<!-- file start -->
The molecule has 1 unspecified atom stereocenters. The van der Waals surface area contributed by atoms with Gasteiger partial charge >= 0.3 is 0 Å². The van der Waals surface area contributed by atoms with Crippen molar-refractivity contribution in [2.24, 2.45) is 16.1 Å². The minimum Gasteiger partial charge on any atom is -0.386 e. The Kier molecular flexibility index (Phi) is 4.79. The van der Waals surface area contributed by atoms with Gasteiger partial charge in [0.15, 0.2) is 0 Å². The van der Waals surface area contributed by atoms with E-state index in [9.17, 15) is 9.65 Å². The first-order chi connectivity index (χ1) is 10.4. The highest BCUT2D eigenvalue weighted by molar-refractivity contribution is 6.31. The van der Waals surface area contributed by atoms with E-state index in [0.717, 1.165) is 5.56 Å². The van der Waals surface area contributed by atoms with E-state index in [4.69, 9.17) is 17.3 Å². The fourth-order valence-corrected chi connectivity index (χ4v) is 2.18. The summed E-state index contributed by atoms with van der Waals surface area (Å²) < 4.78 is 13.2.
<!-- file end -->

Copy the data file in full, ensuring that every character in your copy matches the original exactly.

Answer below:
The molecule has 1 unspecified atom stereocenters. The van der Waals surface area contributed by atoms with Gasteiger partial charge >= 0.3 is 0 Å². The van der Waals surface area contributed by atoms with Crippen molar-refractivity contribution in [2.24, 2.45) is 16.1 Å². The minimum Gasteiger partial charge on any atom is -0.386 e. The Kier molecular flexibility index (Phi) is 4.79. The van der Waals surface area contributed by atoms with Gasteiger partial charge in [0.15, 0.2) is 0 Å². The van der Waals surface area contributed by atoms with E-state index in [9.17, 15) is 9.65 Å². The first-order chi connectivity index (χ1) is 10.4. The highest BCUT2D eigenvalue weighted by molar-refractivity contribution is 6.31. The van der Waals surface area contributed by atoms with E-state index in [0.717, 1.165) is 5.56 Å². The van der Waals surface area contributed by atoms with E-state index in [4.69, 9.17) is 17.3 Å². The fourth-order valence-corrected chi connectivity index (χ4v) is 2.18. The summed E-state index contributed by atoms with van der Waals surface area (Å²) < 4.78 is 13.2.